Friday, January 29, 2016

On my bookshelf

I don't know why I haven't talked about this subject before! You would think this would be one of the first things I've ever blogged about. I am an avid reader. Love books.....LOVE books. I love the library, I love book stores. I love lots of different kind of books. I love reading text books of subjects I am interested in. I love silly Danielle Steele romances, Stephen King horror novels and biographies of all kinds of interesting people. I love reading about World War II, history, and I am hopelessly addicted to the "Prey" series of novels by John Sanford. My dad, also an avid reader, calls me regularly to ask what I'm reading, talk about what he is reading, and he sends me home with books he has finished with. My dad has always been the biggest influence in the things I study and am interested in, ever since I was a kid. You see, like me, my father is a cookbook collector.

The Chef says I am a cookbook hoarder and with the internet there is no longer a need for buying actual books. That may be, and my concession there was to stop buying cooking magazines every month (but I still buy one occasionally....shhhhh). My daughter and son-in-law gave me a Nook for Christmas last year- a wonderful and very thoughtful gift, as my kids know me oh so well and knew that I'd always wanted one, and would use it all the time (and I do). But when it comes to cookbooks I still need the feel of the paper, the weight of the book in my hand, the smell of the pages. I need an actual book. 

I have cookbooks of all sorts. I have many many many of the "thin" Better Homes and Gardens cookbooks. They aren't much bigger than magazines but are hard-covered and single subject, such as Meals in Minutes, Barbeque and Salads. I have three of the classic red-checked-covered Better Homes and Gardens New Cook Book. I have old church cookbooks. Ladies' Auxiliary cookbooks. Celebrity chefs, some autographed and some not, and the classics like The Joy of Cooking and Julia Child's most famous book Mastering the Art of French Cooking. I have cookbooks you might never have heard of. I have cookbooks many of you probably own. Some are worn from years of reading and reference. Some are taped back together and the dust covers long gone. I even have a cookbook compiled by Mary Kay consultants- their favorite recipes.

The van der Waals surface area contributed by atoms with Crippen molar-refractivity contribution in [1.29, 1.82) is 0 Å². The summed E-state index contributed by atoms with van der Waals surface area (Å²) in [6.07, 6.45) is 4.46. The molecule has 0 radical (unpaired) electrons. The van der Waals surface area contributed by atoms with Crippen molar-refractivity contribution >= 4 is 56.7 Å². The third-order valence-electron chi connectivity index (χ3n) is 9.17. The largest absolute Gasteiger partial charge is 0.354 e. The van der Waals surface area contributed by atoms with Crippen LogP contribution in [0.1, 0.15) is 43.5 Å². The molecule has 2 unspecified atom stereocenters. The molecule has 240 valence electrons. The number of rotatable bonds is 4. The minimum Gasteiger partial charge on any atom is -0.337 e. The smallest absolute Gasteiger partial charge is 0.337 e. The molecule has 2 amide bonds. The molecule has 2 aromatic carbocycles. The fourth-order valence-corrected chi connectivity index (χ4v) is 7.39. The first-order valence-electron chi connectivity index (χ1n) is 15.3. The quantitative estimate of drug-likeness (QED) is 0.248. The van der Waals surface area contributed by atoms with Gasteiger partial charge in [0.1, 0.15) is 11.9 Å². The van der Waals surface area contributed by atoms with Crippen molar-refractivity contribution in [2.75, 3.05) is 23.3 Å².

But why cookbooks? Well, to me, as a young woman years ago, I had no earthly idea what to do with food. I never cooked until I was on my own. I never had to. Never took home ec or any of those life skills classes in high school, preferring to take French and art and sciences instead. Back in those days Meredith Publishing used to have an annual book sale. Cookbooks were dirt cheap and I just started getting a few every year, and reading. Meredith Publishing, for those who may not know, is the company that publishes Better Homes and Gardens and happens to be headquartered in Des Moines- how awesome is that? Reading the recipes, seeing all the beautiful pictures, and growing tired of pizza, burgers and those boil in bag frozen meals (before microwaves were common), I began to experiment with cooking.